After a six-week workshop with Fouineteau, a French company specialised in working with metal wire, where she had an opportunity to develop a number of prototypes, Pauline can claim to have developed a fair experience with at least three themes: two aesthetic (the optical effect and constant distortion of the wire) and a third functional one (a system of clips that reduces the number of joins).
Last year, an encounter with Alessi via Konstantin Grcic, with whom the French designer worked for a couple of years, took her exploration to another level, that of production. Pauline designed a family of four objects, all in stainless-steel wire: a fruit bowl, a citrus basket, a waste-paper basket and a dish-drainer.
"Steel wire is a material everyone is familiar with", says the French designer. "That is why there was a challenge to bring a breath of fresh air and work on the language." And to maintain its most important quality, the legibility of the resulting objects. The final effect is almost 2D. Two and three dimensions become one like a work of graphic art. The extra step was to try adding new functions such as the dish-drainer, which becomes a support for the tray. The best visiting card for a designer, after the market response, is the client's satisfaction and Pauline received confirmation that she had achieved her aim when Alberto Alessi said enthusiastically, "The difficulty lies in managing to create something that is actually simple but does not repeat existing forms in the great ocean of contemporary industrial production. Pauline has succeeded in producing a family of steel-wire objects that not only have a prime impact but also convey a promising sense of freshness and innovation."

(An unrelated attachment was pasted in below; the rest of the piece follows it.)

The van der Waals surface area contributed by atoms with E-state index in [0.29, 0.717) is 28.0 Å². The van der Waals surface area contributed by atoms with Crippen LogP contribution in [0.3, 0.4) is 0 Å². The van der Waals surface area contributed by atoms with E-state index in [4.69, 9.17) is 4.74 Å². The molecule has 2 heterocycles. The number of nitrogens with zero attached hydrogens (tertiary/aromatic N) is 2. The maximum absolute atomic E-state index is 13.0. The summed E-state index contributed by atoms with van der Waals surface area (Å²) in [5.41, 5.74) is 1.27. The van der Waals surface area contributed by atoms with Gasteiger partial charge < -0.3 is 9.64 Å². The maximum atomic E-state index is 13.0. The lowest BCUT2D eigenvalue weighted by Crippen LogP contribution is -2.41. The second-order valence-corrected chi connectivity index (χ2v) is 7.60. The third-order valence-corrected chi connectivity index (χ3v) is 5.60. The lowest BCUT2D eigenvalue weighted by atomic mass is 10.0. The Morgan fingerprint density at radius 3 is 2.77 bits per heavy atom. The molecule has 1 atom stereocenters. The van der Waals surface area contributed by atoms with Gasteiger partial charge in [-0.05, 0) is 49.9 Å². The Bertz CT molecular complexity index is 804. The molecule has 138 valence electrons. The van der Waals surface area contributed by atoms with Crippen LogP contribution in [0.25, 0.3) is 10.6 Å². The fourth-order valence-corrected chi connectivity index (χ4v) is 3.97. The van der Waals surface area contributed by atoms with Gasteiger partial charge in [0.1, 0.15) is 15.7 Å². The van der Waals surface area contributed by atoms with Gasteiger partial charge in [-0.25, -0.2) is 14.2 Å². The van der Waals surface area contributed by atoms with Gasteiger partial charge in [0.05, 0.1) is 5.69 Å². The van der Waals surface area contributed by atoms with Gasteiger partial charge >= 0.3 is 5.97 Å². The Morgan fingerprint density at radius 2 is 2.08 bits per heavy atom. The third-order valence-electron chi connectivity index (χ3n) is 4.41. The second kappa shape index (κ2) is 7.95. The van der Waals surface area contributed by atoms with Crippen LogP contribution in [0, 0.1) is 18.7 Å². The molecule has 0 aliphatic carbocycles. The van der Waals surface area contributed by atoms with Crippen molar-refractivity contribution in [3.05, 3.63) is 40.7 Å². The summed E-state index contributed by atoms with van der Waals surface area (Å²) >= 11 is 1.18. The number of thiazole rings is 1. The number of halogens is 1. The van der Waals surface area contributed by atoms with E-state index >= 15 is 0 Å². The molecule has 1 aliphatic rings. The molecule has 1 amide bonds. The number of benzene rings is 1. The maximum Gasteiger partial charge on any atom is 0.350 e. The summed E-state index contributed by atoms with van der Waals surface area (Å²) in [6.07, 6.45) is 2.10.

The design of the packaging also pursues simplicity – or a new simplicity. A sheet of paper envelopes each object like the first articles sold by Alessi. Meticulous, precise and attentive to even the tiniest detail, Pauline has left nothing to chance not even the name of the collection, A Tempo. "It is a collection that contains movement, a sort of crescendo", explains the designer who has lived and worked in Munich for some years now.
What about future projects, after the steel wire? She has stopped working in Konstantin Grcic's practice and opened her own in January. Now, she is working for Muji and completing a competition design for the city of Munich, which has asked her to study small interventions in space. Elena Sommariva